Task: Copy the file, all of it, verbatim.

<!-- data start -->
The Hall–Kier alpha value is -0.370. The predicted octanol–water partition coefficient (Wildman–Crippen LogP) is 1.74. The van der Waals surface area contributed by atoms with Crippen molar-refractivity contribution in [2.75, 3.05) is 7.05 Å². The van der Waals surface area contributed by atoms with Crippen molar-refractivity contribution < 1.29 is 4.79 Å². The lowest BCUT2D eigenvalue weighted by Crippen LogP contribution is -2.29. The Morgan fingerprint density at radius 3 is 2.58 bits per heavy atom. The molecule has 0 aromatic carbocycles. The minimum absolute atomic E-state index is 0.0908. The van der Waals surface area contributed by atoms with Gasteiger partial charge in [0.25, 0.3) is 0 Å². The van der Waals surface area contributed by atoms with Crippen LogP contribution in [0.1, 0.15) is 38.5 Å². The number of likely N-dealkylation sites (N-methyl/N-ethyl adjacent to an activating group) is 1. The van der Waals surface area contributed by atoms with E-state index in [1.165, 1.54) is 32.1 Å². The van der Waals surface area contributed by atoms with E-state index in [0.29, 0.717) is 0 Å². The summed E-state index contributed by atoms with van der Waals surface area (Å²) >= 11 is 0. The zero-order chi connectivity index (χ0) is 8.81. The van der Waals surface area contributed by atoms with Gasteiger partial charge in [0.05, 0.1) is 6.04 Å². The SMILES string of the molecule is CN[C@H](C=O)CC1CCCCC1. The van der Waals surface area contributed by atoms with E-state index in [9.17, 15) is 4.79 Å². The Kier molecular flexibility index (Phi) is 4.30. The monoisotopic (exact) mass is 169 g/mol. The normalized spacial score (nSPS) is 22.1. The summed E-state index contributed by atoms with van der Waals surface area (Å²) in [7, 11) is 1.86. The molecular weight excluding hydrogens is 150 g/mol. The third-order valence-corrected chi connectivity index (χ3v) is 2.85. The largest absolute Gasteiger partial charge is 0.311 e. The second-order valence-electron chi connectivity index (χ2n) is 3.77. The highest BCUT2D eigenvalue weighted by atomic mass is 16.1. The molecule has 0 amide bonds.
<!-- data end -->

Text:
The Hall–Kier alpha value is -0.370. The predicted octanol–water partition coefficient (Wildman–Crippen LogP) is 1.74. The van der Waals surface area contributed by atoms with Crippen molar-refractivity contribution in [2.75, 3.05) is 7.05 Å². The van der Waals surface area contributed by atoms with Crippen molar-refractivity contribution < 1.29 is 4.79 Å². The lowest BCUT2D eigenvalue weighted by Crippen LogP contribution is -2.29. The Morgan fingerprint density at radius 3 is 2.58 bits per heavy atom. The molecule has 0 aromatic carbocycles. The minimum absolute atomic E-state index is 0.0908. The van der Waals surface area contributed by atoms with Gasteiger partial charge in [0.25, 0.3) is 0 Å². The van der Waals surface area contributed by atoms with Crippen LogP contribution in [0.1, 0.15) is 38.5 Å². The number of likely N-dealkylation sites (N-methyl/N-ethyl adjacent to an activating group) is 1. The van der Waals surface area contributed by atoms with E-state index in [1.165, 1.54) is 32.1 Å². The van der Waals surface area contributed by atoms with E-state index in [0.29, 0.717) is 0 Å². The summed E-state index contributed by atoms with van der Waals surface area (Å²) >= 11 is 0. The zero-order chi connectivity index (χ0) is 8.81. The van der Waals surface area contributed by atoms with Gasteiger partial charge in [0.05, 0.1) is 6.04 Å². The SMILES string of the molecule is CN[C@H](C=O)CC1CCCCC1. The van der Waals surface area contributed by atoms with E-state index in [9.17, 15) is 4.79 Å². The Kier molecular flexibility index (Phi) is 4.30. The monoisotopic (exact) mass is 169 g/mol. The normalized spacial score (nSPS) is 22.1. The summed E-state index contributed by atoms with van der Waals surface area (Å²) in [7, 11) is 1.86. The molecular weight excluding hydrogens is 150 g/mol. The third-order valence-corrected chi connectivity index (χ3v) is 2.85. The largest absolute Gasteiger partial charge is 0.311 e. The second-order valence-electron chi connectivity index (χ2n) is 3.77. The highest BCUT2D eigenvalue weighted by atomic mass is 16.1. The molecule has 0 amide bonds.